HMS Vulcan (1849)
HMS Vulcan (1849)


The Royal Navy

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NameVulcan (1849)Explanation
TypeFrigate   
Launched27 January 1849
HullIron
PropulsionScrew
Builders measure1747 tons
Displacement 
Guns 
Fate1867
Class 
Ships bookADM 135/503
Note1851 troopship.
Sold as barque Jorawur
Snippets concerning this vessels career
DateEvent
17 April 1852Commanded by Commander Edward Pelham Brenton Von Donop, particular service, then Mediterranean
2 October 1855Commanded by Commander George Le Geyt Bowyear
10 May 1856Commanded by Commander James Holmes Furneaux, particular service
15 July 1857
- 20 July 1858
Commanded by Commander John Seccombe, Portsmouth
28 June 1859
- 8 May 1863
Commanded by Commander Augustus Chetham-Strode, East Indies and China (including British involvement in Taiping rebellion)
9 May 1863
- 3 November 1864
Commanded (until paying off at Portsmouth) by Captain Augustus Chetham-Strode
Extracts from the Times newspaper
DateExtract
Sa 16 August 1851

Portsmouth, Friday.

The Vulcan screw steam-ship, Master Commander Penn, arrived at Spithead this evening from the Cape of Good Hope, whither she conveyed the 74th Regiment. She left Simon's Bay on Sunday, June 1, taking in tow Her Majesty's brig Pandora to give her an offing for New Zealand, leaving the Commodore's frigate, Castor, 36, and the Dee steam-troop-ship in the bay.
We 22 August 1860Her Majesty’s sloop Elk, 12, Commander H. Campion, which was paid off at Chatham yesterday, has been in commission upwards of four years, during which period she has seen a great deal of active service both in China and in other distant parts of the world. She was commissioned at Chatham on the 6th of May, 1856, by Commander J. Hamilton, who was succeeded in August, 1858, by Commander Campion, formerly of the Vulcan, 6, [should be: Falcon] on being promoted. The Elk, on leaving England, proceeded to China, and formed one of the squadron engaged in the Chinese waters until the termination of hostilities. The whole of the crew who could be spared formed a portion of the naval brigade under Commodore Stevens [should be Stewart], of the Nankin, 50, and were present at the capture of Canton, and other places. After the discontinuance of operations in the China seas, the Elk sailed from Hongkong for Australia in the month of April, 1858, and after arriving was employed for several months in making a minute search along the coast and through every part of Bass's Straits for Her Majesty's missing ship Sappho, but without success. The Elk left Sydney on the 1st of March for Auckland, which was reached on the 12th of March, just at the time the insurrection was raging in New Zealand. A portion of the crew and several of the ship's guns were landed to form a part of the naval brigade, and the men volunteering for this service were left behind. On the 26th of April the Elk left Auckland for England, at which time the following vessels of Her Majesty were at New Zealand — viz., the Iris, 26, Commodore W. Loring, C.B.; the Pelorus, 21, screw corvette, Commodore F.B.P. Seymour; the Niger, 13, screw steamer, Capt. P. Cracroft; and the Cordelia, 11, screw steamer, Commander C.E.H. Vernon. During the voyage home, and when near the entrance to the river Plate, the ship was caught in a tremendous typhoon, which raged for 48 hours, during which the vessel suffered severely, and it was only by the very best seamanship that vessel and crew were not lost. The Elk, since she has been in commission, has been constantly employed on service, and has sailed over upwards of 132,000 miles. Upwards of 20 of her crew have died from cholera, dysentery, and other causes, exclusive of a number invalided home. The crew have been exceedingly well-behaved, and the infliction of corporal punishment has been very rare. On the crew being paid off yesterday a silver medal, together with a gratuity of 10l., was awarded by the Admiralty to John Turner, captain of the after-guard, for good conduct and long service. The Elk, which is in very good condition, is to be attached to the reserve ordinary at Chatham. Second Lieut. O'Grady and the boatswain of the ship are under arrest, awaiting their trial by court-martial.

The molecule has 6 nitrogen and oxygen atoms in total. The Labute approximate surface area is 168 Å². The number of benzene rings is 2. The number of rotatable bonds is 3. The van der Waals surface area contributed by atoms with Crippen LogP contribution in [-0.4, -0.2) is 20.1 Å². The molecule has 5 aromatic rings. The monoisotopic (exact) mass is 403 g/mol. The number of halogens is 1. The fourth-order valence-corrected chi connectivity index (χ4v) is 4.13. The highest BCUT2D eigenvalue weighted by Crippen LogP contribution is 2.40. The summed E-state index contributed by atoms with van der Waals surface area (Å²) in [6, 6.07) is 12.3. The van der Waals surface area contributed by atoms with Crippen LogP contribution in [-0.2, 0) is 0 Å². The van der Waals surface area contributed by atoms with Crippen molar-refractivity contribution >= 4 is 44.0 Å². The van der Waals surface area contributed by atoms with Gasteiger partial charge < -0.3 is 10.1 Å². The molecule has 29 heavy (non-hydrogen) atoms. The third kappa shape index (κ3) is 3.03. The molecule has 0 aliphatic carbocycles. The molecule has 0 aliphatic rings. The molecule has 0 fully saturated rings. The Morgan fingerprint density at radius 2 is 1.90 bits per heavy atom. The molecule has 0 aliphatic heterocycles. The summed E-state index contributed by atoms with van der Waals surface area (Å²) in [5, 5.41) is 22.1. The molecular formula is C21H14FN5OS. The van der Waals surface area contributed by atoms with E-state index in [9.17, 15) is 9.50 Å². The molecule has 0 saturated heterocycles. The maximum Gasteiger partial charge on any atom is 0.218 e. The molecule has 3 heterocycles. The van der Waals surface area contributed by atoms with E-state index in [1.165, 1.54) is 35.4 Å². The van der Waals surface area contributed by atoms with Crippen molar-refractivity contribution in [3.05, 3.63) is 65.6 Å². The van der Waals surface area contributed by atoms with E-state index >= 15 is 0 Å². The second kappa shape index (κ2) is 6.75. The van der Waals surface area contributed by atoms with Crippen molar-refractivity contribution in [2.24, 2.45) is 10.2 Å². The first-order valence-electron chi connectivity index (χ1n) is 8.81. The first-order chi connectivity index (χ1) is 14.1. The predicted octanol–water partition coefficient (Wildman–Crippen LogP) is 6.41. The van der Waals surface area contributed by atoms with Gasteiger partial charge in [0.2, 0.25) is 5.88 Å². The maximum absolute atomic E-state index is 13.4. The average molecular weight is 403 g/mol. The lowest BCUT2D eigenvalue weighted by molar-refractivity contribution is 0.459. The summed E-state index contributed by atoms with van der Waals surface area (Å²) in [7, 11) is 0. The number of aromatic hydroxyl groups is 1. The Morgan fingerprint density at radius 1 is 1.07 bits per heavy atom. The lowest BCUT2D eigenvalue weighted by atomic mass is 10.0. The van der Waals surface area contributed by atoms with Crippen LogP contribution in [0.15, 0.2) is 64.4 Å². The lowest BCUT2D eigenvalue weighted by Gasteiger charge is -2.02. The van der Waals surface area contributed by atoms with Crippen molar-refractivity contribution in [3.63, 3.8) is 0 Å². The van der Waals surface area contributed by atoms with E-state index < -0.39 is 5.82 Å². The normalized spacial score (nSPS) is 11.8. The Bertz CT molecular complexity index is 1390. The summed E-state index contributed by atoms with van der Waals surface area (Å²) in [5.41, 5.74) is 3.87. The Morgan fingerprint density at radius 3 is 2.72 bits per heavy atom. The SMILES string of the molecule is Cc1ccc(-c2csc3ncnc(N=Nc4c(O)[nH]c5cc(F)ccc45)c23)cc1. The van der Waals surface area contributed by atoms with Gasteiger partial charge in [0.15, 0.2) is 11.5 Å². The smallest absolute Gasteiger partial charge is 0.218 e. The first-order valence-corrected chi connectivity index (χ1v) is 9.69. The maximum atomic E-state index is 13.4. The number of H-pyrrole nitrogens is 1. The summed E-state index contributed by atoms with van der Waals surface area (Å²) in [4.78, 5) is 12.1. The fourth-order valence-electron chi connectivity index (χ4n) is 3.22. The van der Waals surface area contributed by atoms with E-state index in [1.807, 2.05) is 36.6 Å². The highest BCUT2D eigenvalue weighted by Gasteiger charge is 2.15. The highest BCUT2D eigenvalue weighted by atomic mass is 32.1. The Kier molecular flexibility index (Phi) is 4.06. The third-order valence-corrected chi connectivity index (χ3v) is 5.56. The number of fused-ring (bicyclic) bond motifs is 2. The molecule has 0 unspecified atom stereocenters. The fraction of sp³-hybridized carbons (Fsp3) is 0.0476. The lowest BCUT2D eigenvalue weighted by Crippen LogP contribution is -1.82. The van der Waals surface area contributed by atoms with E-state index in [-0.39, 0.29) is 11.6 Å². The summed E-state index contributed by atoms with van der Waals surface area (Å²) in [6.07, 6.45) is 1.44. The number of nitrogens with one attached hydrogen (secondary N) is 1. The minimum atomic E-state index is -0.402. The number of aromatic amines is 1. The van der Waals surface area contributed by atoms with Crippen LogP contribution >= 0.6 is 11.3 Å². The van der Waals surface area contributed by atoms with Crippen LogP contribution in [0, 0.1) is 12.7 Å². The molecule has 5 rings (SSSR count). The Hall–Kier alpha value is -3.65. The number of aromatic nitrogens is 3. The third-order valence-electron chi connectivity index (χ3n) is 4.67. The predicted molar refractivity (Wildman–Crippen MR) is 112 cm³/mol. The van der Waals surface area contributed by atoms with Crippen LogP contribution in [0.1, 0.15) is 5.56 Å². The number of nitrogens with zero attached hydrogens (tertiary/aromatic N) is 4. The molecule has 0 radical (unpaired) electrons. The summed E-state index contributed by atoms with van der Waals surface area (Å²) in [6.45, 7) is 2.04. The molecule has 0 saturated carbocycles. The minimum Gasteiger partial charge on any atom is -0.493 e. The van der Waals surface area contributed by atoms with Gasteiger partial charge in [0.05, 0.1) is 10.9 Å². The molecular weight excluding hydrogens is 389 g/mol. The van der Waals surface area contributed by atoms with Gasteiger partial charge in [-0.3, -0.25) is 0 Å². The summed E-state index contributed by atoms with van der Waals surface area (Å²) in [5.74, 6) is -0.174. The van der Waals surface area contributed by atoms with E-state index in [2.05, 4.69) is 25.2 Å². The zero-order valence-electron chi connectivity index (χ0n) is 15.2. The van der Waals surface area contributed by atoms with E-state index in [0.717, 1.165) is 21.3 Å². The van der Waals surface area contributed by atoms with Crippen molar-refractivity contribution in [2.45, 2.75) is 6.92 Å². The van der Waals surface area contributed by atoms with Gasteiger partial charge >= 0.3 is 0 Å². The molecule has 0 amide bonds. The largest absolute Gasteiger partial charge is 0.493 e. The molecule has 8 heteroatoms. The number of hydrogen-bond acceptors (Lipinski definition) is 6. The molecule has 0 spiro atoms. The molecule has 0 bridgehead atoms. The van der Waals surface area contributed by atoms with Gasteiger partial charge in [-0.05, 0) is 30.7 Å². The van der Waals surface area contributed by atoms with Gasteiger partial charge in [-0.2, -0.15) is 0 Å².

Fr 4 November 1864The Vulcan, screw troopship, Capt. A. Strode, was paid out of commission yesterday at Portsmouth, after a commission of five years and four months. She had a very good ship's company, and has done very excellent service under Capt. Strode's command.


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